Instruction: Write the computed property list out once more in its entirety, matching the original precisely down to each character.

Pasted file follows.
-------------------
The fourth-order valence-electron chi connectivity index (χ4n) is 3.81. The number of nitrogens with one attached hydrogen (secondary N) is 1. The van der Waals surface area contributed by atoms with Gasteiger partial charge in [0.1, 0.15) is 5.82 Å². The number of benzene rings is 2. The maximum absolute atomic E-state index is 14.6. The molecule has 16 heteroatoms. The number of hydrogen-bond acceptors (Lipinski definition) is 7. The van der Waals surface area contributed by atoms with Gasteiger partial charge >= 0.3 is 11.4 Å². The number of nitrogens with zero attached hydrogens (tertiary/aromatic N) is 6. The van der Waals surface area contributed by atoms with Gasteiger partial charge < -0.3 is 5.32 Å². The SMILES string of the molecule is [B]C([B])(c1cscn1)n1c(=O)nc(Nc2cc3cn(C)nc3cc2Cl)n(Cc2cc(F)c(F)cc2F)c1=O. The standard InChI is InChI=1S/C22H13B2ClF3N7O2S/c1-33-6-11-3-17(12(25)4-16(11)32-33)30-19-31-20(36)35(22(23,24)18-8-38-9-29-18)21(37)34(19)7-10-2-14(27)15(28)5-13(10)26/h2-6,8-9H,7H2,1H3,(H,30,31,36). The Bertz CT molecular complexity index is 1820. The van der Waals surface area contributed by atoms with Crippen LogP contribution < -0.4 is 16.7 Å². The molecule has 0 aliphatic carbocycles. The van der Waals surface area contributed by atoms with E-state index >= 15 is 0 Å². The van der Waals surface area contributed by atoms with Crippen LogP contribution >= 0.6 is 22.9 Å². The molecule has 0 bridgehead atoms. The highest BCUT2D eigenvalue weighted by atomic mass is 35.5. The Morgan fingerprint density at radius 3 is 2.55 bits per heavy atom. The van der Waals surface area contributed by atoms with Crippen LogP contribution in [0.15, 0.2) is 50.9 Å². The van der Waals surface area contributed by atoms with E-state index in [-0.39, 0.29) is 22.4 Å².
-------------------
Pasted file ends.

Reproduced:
The fourth-order valence-electron chi connectivity index (χ4n) is 3.81. The number of nitrogens with one attached hydrogen (secondary N) is 1. The van der Waals surface area contributed by atoms with Gasteiger partial charge in [0.1, 0.15) is 5.82 Å². The number of benzene rings is 2. The maximum absolute atomic E-state index is 14.6. The molecule has 16 heteroatoms. The number of hydrogen-bond acceptors (Lipinski definition) is 7. The van der Waals surface area contributed by atoms with Gasteiger partial charge >= 0.3 is 11.4 Å². The number of nitrogens with zero attached hydrogens (tertiary/aromatic N) is 6. The van der Waals surface area contributed by atoms with Gasteiger partial charge < -0.3 is 5.32 Å². The SMILES string of the molecule is [B]C([B])(c1cscn1)n1c(=O)nc(Nc2cc3cn(C)nc3cc2Cl)n(Cc2cc(F)c(F)cc2F)c1=O. The standard InChI is InChI=1S/C22H13B2ClF3N7O2S/c1-33-6-11-3-17(12(25)4-16(11)32-33)30-19-31-20(36)35(22(23,24)18-8-38-9-29-18)21(37)34(19)7-10-2-14(27)15(28)5-13(10)26/h2-6,8-9H,7H2,1H3,(H,30,31,36). The Bertz CT molecular complexity index is 1820. The van der Waals surface area contributed by atoms with Crippen LogP contribution < -0.4 is 16.7 Å². The molecule has 0 aliphatic carbocycles. The van der Waals surface area contributed by atoms with E-state index >= 15 is 0 Å². The van der Waals surface area contributed by atoms with Crippen LogP contribution >= 0.6 is 22.9 Å². The molecule has 0 bridgehead atoms. The highest BCUT2D eigenvalue weighted by atomic mass is 35.5. The Morgan fingerprint density at radius 3 is 2.55 bits per heavy atom. The van der Waals surface area contributed by atoms with Crippen LogP contribution in [0.15, 0.2) is 50.9 Å². The van der Waals surface area contributed by atoms with E-state index in [-0.39, 0.29) is 22.4 Å².